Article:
The organization has instituted a number of strategies to ensure that their employees can handle a variety of challenges, even ones that may be outside an individual’s area of expertise.
Even though any potential Facebook engineer has to undergo several rounds of demanding interviews before joining the social media site’s team, that employee still faces six weeks of “Bootcamp” training before being placed in a position. During Bootcamp, the staff member completes minor jobs for different groups throughout the company.
The goal of this exercise is not just to determine where the employee’s skillset best matches a position’s responsibilities, but it allows the newcomer to access and work with a variety of Facebook’s technical undertakings.
Training for Adaptability
In addition to this unorthodox way of orienting new employees, Facebook also trains staff to adapt to new situations quickly.
To achieve this, Bootcamp includes a rotation schedule that allows new employees to take turns working with different groups and understand how each team contributes to the larger goal. While this may seem as if it may make new employees feel uncomfortable, that is precisely the point. Facebook encourages its staff to “move fast and break things,” because the website would rather have imperfect systems that are innovative over flawless technology that’s outdated or obsolete.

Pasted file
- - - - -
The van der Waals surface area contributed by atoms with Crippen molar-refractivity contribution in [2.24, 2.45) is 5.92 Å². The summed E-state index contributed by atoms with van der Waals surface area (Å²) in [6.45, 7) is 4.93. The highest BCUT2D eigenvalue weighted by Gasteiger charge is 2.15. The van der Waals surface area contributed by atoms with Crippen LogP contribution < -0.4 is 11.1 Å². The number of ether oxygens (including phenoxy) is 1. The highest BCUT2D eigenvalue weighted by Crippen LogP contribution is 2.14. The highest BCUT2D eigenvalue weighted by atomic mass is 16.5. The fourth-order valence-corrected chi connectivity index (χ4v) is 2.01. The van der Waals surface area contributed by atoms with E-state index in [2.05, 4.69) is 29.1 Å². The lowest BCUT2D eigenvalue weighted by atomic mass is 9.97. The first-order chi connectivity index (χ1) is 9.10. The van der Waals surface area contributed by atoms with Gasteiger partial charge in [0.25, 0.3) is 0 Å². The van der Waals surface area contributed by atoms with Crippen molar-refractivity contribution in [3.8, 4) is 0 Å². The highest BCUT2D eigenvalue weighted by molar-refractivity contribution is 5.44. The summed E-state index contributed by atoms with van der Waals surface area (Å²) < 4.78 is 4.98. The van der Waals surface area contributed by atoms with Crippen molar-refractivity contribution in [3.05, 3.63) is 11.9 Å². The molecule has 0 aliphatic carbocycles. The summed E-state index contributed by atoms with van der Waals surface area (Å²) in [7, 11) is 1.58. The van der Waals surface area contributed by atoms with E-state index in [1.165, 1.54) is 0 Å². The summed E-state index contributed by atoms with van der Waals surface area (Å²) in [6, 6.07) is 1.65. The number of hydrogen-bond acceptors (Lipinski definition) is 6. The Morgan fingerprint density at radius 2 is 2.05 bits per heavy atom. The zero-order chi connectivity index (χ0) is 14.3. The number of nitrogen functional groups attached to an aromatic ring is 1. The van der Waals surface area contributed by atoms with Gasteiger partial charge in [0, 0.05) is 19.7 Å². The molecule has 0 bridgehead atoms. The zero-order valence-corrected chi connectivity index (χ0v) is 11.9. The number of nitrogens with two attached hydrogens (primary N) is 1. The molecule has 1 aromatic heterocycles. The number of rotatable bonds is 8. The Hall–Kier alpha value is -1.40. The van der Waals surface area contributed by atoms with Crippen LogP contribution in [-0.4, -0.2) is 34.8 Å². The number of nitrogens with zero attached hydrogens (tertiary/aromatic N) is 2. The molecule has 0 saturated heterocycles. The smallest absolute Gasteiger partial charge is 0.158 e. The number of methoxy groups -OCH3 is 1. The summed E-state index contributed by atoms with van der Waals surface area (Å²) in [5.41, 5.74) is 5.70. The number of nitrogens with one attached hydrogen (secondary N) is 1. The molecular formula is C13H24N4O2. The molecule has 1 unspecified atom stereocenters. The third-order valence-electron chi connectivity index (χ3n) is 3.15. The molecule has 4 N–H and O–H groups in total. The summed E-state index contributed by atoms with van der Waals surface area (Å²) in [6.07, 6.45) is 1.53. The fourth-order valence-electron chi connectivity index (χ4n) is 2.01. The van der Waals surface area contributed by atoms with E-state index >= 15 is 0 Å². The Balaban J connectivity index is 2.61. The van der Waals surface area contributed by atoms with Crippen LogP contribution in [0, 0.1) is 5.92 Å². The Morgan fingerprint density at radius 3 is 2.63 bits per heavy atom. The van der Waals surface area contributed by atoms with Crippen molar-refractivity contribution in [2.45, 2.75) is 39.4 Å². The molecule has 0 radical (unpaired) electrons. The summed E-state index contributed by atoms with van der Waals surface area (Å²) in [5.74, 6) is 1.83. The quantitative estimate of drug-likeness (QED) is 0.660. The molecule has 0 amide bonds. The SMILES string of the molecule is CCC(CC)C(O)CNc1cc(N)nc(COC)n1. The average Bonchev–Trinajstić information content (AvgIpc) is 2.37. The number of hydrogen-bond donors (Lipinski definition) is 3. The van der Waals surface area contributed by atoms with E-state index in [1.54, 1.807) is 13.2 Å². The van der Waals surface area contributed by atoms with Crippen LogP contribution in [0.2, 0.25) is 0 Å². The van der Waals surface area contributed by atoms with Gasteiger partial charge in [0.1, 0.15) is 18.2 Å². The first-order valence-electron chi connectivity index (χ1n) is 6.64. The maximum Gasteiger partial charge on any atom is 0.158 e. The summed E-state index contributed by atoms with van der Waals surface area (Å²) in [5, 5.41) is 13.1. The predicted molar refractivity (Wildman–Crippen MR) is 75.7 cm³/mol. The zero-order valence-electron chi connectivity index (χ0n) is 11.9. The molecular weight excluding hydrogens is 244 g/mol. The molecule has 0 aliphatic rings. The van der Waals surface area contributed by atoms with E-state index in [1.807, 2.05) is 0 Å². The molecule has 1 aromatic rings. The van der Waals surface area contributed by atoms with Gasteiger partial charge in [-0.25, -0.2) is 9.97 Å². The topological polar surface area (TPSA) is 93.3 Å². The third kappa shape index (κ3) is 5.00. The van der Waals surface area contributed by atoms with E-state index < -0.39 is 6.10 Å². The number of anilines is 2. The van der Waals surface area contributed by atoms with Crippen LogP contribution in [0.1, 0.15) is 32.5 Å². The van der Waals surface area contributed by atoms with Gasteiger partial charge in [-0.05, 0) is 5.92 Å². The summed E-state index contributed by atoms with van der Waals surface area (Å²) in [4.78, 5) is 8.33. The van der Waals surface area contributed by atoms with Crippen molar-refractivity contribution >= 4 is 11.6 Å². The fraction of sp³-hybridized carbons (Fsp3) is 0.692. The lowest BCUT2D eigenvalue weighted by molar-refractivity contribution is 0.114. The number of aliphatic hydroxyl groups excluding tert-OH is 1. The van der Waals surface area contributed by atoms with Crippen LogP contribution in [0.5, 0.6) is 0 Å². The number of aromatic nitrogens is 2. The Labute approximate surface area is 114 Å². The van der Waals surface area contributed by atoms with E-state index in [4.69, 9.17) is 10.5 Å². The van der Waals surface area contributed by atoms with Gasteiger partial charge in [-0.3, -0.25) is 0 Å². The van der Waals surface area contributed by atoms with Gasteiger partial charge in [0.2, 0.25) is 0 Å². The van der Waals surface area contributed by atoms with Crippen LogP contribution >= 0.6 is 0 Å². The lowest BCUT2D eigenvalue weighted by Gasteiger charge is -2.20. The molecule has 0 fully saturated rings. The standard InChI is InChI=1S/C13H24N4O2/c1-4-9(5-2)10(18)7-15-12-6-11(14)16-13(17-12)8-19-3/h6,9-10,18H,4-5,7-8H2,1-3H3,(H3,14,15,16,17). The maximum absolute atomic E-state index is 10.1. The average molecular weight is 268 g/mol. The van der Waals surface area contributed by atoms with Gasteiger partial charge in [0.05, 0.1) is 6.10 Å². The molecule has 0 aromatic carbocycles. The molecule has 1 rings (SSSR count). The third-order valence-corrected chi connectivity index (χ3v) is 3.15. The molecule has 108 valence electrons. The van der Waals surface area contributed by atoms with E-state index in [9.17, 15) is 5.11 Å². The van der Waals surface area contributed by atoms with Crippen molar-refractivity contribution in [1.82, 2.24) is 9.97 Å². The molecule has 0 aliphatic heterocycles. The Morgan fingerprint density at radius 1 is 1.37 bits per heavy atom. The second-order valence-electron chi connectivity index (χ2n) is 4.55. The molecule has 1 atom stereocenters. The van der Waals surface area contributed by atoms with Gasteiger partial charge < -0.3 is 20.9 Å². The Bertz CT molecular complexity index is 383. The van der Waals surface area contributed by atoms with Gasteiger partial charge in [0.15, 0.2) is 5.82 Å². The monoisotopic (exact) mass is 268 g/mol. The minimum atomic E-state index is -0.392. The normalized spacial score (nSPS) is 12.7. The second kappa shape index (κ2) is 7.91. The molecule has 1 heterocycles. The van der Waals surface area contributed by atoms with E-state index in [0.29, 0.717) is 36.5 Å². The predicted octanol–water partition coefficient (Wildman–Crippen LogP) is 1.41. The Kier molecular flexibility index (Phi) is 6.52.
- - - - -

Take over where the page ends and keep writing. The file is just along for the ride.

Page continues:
Finally, after employees complete their time in Bootcamp, they are still expected to understand operations outside of their domain. Engineers frequently participate in a yearly “hack-a-month,” where they set their own projects aside and temporarily work in another area.
Strategies for Success
Facebook undertakes many strategies in order to maximize the talent in their workforce, including:
- Encouraging a mindset, not just results
- Connecting short-term projects with long-term goals
- Fostering accountability
Although their web operations will never be seamless, with the right employee management policies in place, Facebook has created an environment where innovation and forward-thinking should continue to thrive for years to come.
This article was adapted from How Facebook Scaled Its Workforce which was originally published in the May 2014 HRD Magazine. To read more click here.
Needless to say, the social media mavens at Facebook have experienced a wide array of ups and downs throughout the years. For this reason, it is critical that the website’s engineers, technicians, and web developers remain versatile, flexible, and prepared for whatever may lie ahead.